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Thursday, June 13, 2024
NEWS  |  CAMPUS

Doubtful news alert: TV watching linked with criminal activity

Researchers last week succeeded in fueling the fire for more freshman composition papers when they revealed that excessive TV watching may lead to an increase in the potential for criminal behavior.

“The study, published in the journal ‘Pediatrics,’ identified that children and adolescents who spend an excessive amount of time watching television are more likely to express antisocial behaviors, as well as involve themselves in criminal activity when they are adults,” according to Medical News Today.

In other fake studies that I’m just now making up, excessive reality television increases the likelihood of sorority girls saying “We should totally have our own TV show” when they mistake drinking for being interesting. People who watch AMC’s “The Walking Dead” are 100 times more likely to post annoying Facebook statuses about upcoming episodes than people who don’t watch the show. And anyone in a sorority who watches “The Walking Dead” will never be my friend, if or when she reads this article.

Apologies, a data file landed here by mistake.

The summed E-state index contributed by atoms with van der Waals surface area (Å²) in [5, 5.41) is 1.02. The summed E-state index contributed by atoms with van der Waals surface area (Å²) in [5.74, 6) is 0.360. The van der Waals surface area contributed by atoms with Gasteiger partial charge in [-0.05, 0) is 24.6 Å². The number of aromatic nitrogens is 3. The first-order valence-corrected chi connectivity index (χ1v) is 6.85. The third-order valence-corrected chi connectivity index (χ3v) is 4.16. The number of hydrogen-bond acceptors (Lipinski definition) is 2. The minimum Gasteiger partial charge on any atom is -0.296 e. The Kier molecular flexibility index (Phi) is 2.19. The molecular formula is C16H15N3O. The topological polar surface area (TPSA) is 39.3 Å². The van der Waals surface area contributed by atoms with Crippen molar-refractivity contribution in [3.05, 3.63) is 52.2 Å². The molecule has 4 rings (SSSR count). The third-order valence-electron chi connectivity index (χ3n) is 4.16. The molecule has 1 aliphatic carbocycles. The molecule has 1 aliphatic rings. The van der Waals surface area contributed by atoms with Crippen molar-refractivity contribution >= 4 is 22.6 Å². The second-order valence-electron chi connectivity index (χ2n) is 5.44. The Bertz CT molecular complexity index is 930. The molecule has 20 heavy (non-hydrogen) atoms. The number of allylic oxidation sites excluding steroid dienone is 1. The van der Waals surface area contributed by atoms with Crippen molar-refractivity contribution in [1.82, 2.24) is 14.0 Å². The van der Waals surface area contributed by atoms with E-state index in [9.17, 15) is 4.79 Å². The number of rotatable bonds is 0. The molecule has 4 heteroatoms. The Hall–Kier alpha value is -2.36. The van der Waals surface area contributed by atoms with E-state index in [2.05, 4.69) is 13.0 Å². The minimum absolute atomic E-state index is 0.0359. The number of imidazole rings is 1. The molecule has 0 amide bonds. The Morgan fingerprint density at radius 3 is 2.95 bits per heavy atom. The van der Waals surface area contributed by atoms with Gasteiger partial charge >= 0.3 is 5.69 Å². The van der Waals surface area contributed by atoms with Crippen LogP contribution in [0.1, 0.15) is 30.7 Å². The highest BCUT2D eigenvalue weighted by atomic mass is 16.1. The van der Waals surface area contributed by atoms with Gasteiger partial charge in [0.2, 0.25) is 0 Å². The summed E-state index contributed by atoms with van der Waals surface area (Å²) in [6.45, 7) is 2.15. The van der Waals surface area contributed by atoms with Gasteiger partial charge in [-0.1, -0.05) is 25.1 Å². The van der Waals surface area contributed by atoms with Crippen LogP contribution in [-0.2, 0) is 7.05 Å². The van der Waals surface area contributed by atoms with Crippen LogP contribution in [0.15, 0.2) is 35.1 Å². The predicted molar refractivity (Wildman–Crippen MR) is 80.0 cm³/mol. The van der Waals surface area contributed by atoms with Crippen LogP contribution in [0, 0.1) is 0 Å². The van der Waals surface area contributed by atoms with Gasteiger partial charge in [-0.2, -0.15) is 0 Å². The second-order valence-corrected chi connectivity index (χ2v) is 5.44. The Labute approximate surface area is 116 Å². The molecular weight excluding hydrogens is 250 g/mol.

For anyone familiar with B.F. Skinner or Albert Bandura (remember the experiment with the angry kids and the Bobo doll?), these kinds of studies are nothing new. Though, as the medium continues to reinvent itself, I supposed we can expect to see these theories tested time and time again.

However, for our researchers, I will award my own seal of credibility if they can identify which television shows inspired the actions of our state’s unofficial mascot of criminal activity: Twitter’s “Florida Man.”

For example, earlier this week, a man stabbed his roommate with a box cutter for buying “too little drugs.” Try as I might, I do not remember that episode of “Friends.”

As bizarre as the love hexagon becomes on “How I Met Your Mother,” there has yet to be an episode in which the main character Ted Mosby lights a woman’s car on fire and is found later by police having sex with her on the beach.

What the study fails to mention is that the definition of “criminal behavior” is extremely broad.

In Florida, it’s a crime to wear socks and sandals.

It could be as innate as peeing on the side of a building, or as bizarre as being issued a citation for riding a dying sperm whale.

If the study wants to associate itself with the criminal behavior of our fellow Florida residents, they should start making stranger television. Aside from “The Walking Dead,” I would probably watch that.

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